Mothers know best, but you'd be surprised at how much the nanny knows. Years of experience taking care of children of all temperaments, from all types of families and environments gives nannies a unique perspective on what works with kids and what doesn't, including interesting twists on common child care practices. Elizabeth Lebherz (Lizzie), a popular nanny and babysitter on UrbanSitter.com with more than 10 years of experience with kids of all ages, spills the beans on a few lessons parents can learn from her experience.
1. Routines are truly essential for happy, well-behaved kids.
Why are routines so important even when it's difficult to get kids to adhere to them? Routines ensure kids know what to expect from their day and understand what is expected of them, which gives them confidence in their environment and in themselves. Consistent routines also create comfort and security. "One of the things I've seen again and again, across all of the families I've helped over the years, is that the kids who have the most consistent routines are typically the happiest and most well adjusted," said Lizzie. "It can be as simple as providing a regular nap and sleep schedule along with a consistent eating schedule. Making those two things consistent in a kid's life can really impact his temperament and well being."
2. Rules (and roles) are meant to be broken.
As hard as we work to establish healthy routines and serve as responsible role models for our children, it's also essential to let kids be kids and sometimes act like a kid ourselves. "While it's important for kids to understand that their dinner and bedtime will be around the same time each night, letting there be a little wiggle room is good for both parents and kids," said Lizzie. "I've found that kids are happiest and will eat and sleep better when they're around adults who are more relaxed. When I get down to a kid's level, playing chase or going up and down the slide a million times, both of us acting like kids, it relaxes them and helps them feel safe being their silly selves. They also typically wear themselves out, and happily fall asleep without complaint. They feel like they are playing with a friend, and at the end of the day they know who is in charge and will respect that."
3. A nanny or babysitter isn't your temporary stand-in, she's your teammate.
When you've hired a sitter so you can enjoy a meal with your spouse without having to dodge chicken fingers flung from the high chair, the last thing you want to do is prepare a meal for the kids before you leave home. It's tempting to leave it up to the babysitter, after all, isn't that why you are paying her? Not really. "When you consistently leave me a box of mac and cheese to feed the kids when you're out for the night, they begin to relate the meal to me -- not healthy and not fun," said Lizzie. "You can help me do a better job by doing a bit of prep work, maybe leaving cut-up fruit or a dinner your kids are excited about. Together, we can create a healthy, entertaining environment for your kids."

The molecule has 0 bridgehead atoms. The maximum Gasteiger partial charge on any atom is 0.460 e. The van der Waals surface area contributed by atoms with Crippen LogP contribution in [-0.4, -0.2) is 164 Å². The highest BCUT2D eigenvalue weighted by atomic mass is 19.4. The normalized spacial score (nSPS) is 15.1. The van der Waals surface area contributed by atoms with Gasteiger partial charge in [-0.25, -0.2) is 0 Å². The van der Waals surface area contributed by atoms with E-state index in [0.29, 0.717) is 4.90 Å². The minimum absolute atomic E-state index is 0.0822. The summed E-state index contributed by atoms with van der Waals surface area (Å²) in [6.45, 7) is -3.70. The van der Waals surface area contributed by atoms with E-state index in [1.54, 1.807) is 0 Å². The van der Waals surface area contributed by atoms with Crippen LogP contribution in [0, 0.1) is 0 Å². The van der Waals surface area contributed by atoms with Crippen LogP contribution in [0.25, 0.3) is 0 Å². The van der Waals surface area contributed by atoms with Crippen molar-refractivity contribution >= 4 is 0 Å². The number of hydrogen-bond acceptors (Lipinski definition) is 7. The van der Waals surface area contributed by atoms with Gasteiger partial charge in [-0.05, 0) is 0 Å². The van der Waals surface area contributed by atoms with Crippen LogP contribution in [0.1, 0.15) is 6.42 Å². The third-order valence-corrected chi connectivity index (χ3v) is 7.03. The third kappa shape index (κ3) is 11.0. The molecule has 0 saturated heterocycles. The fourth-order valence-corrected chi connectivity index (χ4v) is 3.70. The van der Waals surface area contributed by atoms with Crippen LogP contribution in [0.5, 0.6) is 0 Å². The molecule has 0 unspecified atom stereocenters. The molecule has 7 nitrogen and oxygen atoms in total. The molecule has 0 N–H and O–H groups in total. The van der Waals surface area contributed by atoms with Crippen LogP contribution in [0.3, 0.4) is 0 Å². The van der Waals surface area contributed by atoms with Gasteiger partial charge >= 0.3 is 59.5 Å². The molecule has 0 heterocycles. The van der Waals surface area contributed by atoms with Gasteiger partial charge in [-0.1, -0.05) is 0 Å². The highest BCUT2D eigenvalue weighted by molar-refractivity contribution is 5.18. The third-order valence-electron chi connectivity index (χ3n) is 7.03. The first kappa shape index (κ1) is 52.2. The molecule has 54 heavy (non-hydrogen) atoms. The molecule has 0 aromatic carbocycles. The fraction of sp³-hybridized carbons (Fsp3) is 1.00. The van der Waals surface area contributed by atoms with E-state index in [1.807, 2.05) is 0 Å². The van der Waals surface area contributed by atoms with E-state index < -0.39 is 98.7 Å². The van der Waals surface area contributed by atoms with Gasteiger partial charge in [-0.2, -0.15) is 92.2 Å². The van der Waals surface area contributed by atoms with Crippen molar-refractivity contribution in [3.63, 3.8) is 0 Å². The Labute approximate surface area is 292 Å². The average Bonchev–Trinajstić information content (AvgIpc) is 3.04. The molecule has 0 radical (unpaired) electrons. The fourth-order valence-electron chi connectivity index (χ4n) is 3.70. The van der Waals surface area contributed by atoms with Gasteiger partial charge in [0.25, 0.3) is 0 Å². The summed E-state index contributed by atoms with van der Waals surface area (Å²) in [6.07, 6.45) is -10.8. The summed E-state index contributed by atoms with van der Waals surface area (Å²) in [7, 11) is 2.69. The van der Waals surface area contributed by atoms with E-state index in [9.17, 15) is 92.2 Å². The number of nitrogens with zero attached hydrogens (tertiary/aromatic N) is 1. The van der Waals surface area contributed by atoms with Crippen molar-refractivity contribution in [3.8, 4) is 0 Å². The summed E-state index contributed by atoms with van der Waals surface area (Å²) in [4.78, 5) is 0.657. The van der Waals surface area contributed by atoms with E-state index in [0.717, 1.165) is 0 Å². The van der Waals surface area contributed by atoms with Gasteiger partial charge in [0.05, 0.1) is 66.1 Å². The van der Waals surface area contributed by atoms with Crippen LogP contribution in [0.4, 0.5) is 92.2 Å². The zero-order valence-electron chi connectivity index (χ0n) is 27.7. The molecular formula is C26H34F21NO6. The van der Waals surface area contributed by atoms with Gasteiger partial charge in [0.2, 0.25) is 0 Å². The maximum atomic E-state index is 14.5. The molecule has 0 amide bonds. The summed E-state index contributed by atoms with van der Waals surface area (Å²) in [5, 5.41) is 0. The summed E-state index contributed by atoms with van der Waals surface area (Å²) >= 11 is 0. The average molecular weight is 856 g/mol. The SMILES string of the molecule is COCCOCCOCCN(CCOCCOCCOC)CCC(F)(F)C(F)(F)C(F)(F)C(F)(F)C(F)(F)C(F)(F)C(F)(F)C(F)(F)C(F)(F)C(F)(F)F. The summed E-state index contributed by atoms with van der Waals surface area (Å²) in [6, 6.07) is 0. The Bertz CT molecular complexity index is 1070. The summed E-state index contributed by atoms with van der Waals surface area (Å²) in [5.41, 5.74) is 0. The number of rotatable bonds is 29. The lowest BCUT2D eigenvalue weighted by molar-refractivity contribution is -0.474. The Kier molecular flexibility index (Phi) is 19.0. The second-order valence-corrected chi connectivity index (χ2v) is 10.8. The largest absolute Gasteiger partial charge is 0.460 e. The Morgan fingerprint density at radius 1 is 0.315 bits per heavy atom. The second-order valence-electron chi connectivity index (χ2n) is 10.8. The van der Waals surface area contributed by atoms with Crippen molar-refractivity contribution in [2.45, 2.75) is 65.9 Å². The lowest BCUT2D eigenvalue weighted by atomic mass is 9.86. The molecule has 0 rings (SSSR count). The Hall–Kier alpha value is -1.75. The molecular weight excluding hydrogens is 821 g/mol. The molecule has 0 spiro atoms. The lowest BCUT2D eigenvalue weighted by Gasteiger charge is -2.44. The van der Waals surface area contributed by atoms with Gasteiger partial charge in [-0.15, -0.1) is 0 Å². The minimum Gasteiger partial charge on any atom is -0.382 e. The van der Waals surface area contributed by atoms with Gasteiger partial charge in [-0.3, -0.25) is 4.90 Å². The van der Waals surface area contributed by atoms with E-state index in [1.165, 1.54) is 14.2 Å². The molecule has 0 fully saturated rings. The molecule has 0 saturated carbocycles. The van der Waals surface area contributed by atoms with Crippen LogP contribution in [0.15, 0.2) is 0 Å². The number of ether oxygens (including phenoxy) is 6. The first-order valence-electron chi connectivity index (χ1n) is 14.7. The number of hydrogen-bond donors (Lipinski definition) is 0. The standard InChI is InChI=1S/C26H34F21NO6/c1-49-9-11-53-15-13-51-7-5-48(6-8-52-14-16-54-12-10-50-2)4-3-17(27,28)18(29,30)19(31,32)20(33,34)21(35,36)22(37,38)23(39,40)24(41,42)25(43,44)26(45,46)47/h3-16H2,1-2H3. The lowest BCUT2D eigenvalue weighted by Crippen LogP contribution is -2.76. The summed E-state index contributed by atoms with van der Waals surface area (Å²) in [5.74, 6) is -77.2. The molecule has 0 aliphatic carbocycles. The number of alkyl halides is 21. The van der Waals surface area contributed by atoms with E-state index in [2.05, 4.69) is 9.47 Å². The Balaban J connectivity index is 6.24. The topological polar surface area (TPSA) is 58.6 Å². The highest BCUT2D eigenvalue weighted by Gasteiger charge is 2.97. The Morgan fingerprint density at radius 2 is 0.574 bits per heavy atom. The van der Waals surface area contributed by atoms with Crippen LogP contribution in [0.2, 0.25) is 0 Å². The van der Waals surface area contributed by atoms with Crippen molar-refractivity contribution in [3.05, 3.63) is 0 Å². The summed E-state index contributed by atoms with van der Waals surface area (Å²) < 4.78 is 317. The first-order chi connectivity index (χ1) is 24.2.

The same goes for bedtimes. Families and nannies should work together to create a routine that works for everyone involved. If you want to spend more time with your kids when you get home from work and are consequently lax about getting them to bed, you're likely leaving the nanny with tired, cranky kids to deal with the next day. A team has to support its members, all of them, in order to be successful and effective.
4. We all need to know our boundaries.
Kids need to know who's in charge. That means handing over the reigns to the nanny when she arrives, and making it clear to your kids that she's in charge in your absence. It also means not lingering too long at hand-off, which only confuses kids and makes any separation anxieties worse. Make sure you respect your sitter's authority while you're away, and have her back when you return. For instance, backing up a discipline consequence she's given while you were away shows her and your kids that you respect her decisions. "I was the nanny for a family with a mom who worked from home," said Lizzie. "She was constantly checking in on us, which made it really difficult for the child to know who was in charge. It made it really hard for me to do my job."
There's a lot we as parents can learn from the talented, loving people we hire to care for our children. While we certainly know our own children better than anyone else, sometimes the nannies and sitters who care for them may be able to share some insights that we're just too close to see on our own.
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